Leach’s ‘Upper Garden’ project progresses

Take a look, and you’ll agree that the Aerial Tree Walk will be a spectacular improvement to Leach Botanical Garden

At the foot of the still-under-construction “Grand Staircase”, by the Leach Botanical Garden Manor House, Friends of Leach Garden Executive Director David Porter admires the work of Ryan Sullivan and Gwen Sullivan of the Sparks Sullivan design firm, as they show the mockup of a wayfinding sign design they propose for the garden.

Story and photos by David F. Ashton

It was a big day, on August 1st of last year, when officials and Leach Botanical Garden volunteers broke ground on the “Phase 1 – Upper Garden Project: Aerial Tree Walk & Pollinator Garden” in their unique public garden.

On that morning, at one the last public events he attended in his official role as Portland Park Commissioner, City Commissioner Nick Fish told East Portland News, “In about a year from now, there’ll be a new pollinator garden here – and there will be a unique elevated ‘Tree Walk’ for all to enjoy, as well as additional improvements – including bathrooms in the parking area.”

>> To read the article about the groundbreaking, CLICK HERE.

The project commenced, and continued even during the COVID-19 coronavirus pandemic.

>> CLICK HERE to see our update on the project, in May.

Portland City Commissioner Nick Fish clearly looked enthusiastic about the Leach Upper Garden project as he spoke with a constituent before last year’s groundbreaking ceremony. East Portland News archive image

Sadly, Commissioner Fish passed away before he could these Upper Garden improvements were built; he certainly would have been enthusiastic to see the plans realized.

Not long ago, Portland Parks & Recreation (PP&R) and Leach Botanical Garden together gave East Portland News a behind-the-scenes look at the improvements, including an opportunity to stroll on the new, almost-completed Aerial Tree Walk.

Completing the welding on the Aerial Tree Walk is Nick Bezates of Bezates Construction Inc., that, with other contractors, constructed the amazing feature.

Paths below the Aerial Tree Walk have been smoothed out, widened, and consolidated.

“As you’ll notice, in the Woodland Garden we’re consolidating many of the smaller paths; it used to be a bit of a maze that left folks a little lost,” remarked our tour guide – PP&R Capital Project Manager Ross Swanson. “We’re hoping, with this path consolidation, that we’re providing a bit more of a ‘cognitive map’ one can build in their mind as they walk through the forest, and better understand the location.”

Although the ADA-compliant ramps had yet to be built at that time, we stepped up onto the grating for the about 300-foot circumference Aerial Tree Walk.

“Just as shown in our design, this walkway is an ellipse that starts and ends on level ground – making it handicapped accessible,” Swanson pointed out, as we slowly walked along the amazing structure, which appears to float up in the mid-level canopy of the trees, in some areas, 30 feet above the ground.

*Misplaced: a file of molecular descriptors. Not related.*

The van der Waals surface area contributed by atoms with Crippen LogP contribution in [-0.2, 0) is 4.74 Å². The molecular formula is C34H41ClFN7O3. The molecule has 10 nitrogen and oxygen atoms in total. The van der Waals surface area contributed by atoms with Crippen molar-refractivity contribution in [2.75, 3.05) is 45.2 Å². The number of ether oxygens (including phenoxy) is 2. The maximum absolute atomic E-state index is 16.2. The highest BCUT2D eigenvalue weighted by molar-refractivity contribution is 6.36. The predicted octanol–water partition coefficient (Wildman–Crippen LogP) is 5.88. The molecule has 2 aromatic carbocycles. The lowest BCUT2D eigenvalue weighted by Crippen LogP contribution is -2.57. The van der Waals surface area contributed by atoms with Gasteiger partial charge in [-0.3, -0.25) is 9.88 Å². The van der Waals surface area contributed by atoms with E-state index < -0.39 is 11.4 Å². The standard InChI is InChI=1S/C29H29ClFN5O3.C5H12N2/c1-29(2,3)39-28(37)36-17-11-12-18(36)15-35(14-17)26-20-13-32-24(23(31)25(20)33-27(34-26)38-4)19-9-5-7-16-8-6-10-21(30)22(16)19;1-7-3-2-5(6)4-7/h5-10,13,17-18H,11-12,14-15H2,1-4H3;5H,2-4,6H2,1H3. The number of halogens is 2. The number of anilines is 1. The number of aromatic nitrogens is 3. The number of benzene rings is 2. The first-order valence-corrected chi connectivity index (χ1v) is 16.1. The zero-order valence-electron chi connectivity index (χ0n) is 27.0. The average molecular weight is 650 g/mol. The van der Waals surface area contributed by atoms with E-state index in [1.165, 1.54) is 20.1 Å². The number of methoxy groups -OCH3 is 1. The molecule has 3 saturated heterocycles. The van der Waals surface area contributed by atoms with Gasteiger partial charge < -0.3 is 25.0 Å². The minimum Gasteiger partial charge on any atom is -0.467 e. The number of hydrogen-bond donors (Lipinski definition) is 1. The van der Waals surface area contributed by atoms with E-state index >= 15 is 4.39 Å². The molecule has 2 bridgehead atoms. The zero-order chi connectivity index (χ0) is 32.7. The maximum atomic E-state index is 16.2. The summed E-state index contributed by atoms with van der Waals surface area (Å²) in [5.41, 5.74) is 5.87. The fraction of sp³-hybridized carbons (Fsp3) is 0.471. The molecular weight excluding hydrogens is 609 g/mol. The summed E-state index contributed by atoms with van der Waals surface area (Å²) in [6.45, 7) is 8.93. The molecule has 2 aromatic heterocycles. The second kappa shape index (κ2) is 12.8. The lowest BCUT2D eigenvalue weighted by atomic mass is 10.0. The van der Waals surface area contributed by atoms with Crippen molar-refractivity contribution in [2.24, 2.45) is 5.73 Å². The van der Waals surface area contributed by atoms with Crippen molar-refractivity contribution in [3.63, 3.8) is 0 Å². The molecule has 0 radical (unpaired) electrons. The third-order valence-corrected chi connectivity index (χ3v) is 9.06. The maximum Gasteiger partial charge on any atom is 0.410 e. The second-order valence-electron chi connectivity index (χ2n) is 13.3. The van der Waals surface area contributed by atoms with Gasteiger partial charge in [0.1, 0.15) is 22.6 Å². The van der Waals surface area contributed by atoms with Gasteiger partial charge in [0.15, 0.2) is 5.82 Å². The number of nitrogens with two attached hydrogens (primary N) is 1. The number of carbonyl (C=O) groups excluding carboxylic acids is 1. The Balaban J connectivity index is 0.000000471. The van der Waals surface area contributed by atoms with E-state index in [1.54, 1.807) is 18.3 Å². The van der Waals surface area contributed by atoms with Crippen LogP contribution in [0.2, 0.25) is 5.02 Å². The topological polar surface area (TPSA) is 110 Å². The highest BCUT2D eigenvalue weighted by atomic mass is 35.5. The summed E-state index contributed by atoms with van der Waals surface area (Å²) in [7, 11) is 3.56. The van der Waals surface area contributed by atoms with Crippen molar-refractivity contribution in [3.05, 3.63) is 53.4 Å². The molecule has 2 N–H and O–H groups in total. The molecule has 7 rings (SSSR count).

“This is truly everything that I’d hoped for,” says Portland Parks & Recreation Capital Project Manager Ross Swanson about the Aerial Tree Walk.

“When we pitched the idea of the Aerial Tree Walk, I thought it might have sounded a little crazy,” Swanson recalled. “As we continued working on the design, we developed a pathway with a minimal impact on trees which was exciting.

“The fact that we are able to make this installation with minimal impact to the trees, and managed to keep the forest intact – now to see it come to fruition, this is truly everything that I’d hoped for,” commented Swanson.

At one end of the Aerial Tree Walk, when completed, the Arbor – the framework has been constructed – and the Terrace with the fire feature will be gathering places for neighbors, as well as those here to attend events.

As we came off the aerial walk, Swanson pointed out that the framework for the Arbor had been erected, and the Terrace with the “fire feature” was about to be built.

Beyond that, to the north, other contractors were beginning to install the “pollinator garden”.

“All of these features work together, from an environmental education standpoint,” explained Swanson. “We’ll be able to teach classes in one area, and inform about the upper story of the forest along the walk, while students in the pollinator garden are learning all about how species of plants are pollinated. It’s also a great educational setting!”

It looks like a bare lot with pipes, but soon this area will be flourishing with plant life, as it becomes the Leach Pollinator Garden.

“Not only will this be a great educational setting, we also believe this is going to become a great set for public gathering,” Swanson observed.

In the new parking lot area, on our visit, we found contractors digging trenches and installing underground electric, water, and sewer facilities. “While part of Phase 1 is includes the new entryway and parking area, it makes sense to also build the all the underground infrastructure for both phase I and phase II,” Swanson said.

For the time being, during the pandemic, all Leach Botanical Garden public events and gatherings have been postponed; but this “place like no other” – as their slogan goes – is still open to visitors who practice safe social distancing, during its regular hours, in the Lower Garden area, including Johnson Creek.

Stay in touch with Leach Botanical Garden by visiting their website: CLICK HERE.

© 2020 David F. Ashton ~ East Portland News™

 

 

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